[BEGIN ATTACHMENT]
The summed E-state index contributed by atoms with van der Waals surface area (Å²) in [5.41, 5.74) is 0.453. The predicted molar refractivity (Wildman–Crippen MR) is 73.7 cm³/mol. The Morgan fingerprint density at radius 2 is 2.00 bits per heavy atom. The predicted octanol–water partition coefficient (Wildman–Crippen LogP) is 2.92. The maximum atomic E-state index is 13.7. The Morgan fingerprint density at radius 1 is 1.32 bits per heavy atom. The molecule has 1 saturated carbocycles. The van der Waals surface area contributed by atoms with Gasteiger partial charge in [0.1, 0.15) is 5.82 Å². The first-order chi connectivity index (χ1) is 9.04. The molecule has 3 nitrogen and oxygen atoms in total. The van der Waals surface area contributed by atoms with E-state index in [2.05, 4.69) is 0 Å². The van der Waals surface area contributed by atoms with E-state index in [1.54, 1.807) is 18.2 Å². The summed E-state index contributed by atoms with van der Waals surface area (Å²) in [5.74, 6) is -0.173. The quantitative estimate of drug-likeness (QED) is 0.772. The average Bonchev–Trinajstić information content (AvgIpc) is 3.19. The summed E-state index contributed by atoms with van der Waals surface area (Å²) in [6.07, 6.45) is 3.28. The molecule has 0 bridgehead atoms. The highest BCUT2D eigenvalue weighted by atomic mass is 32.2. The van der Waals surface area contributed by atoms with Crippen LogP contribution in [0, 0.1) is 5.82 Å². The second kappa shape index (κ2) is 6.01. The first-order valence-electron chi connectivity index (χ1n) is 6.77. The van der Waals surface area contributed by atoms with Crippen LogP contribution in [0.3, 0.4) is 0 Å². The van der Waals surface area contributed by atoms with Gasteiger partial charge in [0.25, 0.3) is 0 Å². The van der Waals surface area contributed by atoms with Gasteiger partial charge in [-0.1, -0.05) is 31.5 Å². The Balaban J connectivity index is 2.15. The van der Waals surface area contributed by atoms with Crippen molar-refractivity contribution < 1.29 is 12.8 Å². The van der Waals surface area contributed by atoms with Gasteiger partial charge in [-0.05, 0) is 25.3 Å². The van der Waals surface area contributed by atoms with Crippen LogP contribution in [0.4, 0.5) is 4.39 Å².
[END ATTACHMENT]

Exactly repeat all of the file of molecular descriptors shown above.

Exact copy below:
The summed E-state index contributed by atoms with van der Waals surface area (Å²) in [5.41, 5.74) is 0.453. The predicted molar refractivity (Wildman–Crippen MR) is 73.7 cm³/mol. The Morgan fingerprint density at radius 2 is 2.00 bits per heavy atom. The predicted octanol–water partition coefficient (Wildman–Crippen LogP) is 2.92. The maximum atomic E-state index is 13.7. The Morgan fingerprint density at radius 1 is 1.32 bits per heavy atom. The molecule has 1 saturated carbocycles. The van der Waals surface area contributed by atoms with Gasteiger partial charge in [0.1, 0.15) is 5.82 Å². The first-order chi connectivity index (χ1) is 9.04. The molecule has 3 nitrogen and oxygen atoms in total. The van der Waals surface area contributed by atoms with E-state index in [2.05, 4.69) is 0 Å². The van der Waals surface area contributed by atoms with E-state index in [1.54, 1.807) is 18.2 Å². The summed E-state index contributed by atoms with van der Waals surface area (Å²) in [5.74, 6) is -0.173. The quantitative estimate of drug-likeness (QED) is 0.772. The average Bonchev–Trinajstić information content (AvgIpc) is 3.19. The summed E-state index contributed by atoms with van der Waals surface area (Å²) in [6.07, 6.45) is 3.28. The molecule has 0 bridgehead atoms. The highest BCUT2D eigenvalue weighted by atomic mass is 32.2. The van der Waals surface area contributed by atoms with Crippen LogP contribution in [0, 0.1) is 5.82 Å². The second kappa shape index (κ2) is 6.01. The first-order valence-electron chi connectivity index (χ1n) is 6.77. The van der Waals surface area contributed by atoms with Crippen LogP contribution in [0.3, 0.4) is 0 Å². The van der Waals surface area contributed by atoms with Gasteiger partial charge in [0.25, 0.3) is 0 Å². The van der Waals surface area contributed by atoms with Gasteiger partial charge in [-0.1, -0.05) is 31.5 Å². The Balaban J connectivity index is 2.15. The van der Waals surface area contributed by atoms with Crippen molar-refractivity contribution < 1.29 is 12.8 Å². The van der Waals surface area contributed by atoms with Gasteiger partial charge in [-0.05, 0) is 25.3 Å². The van der Waals surface area contributed by atoms with Crippen LogP contribution in [0.4, 0.5) is 4.39 Å².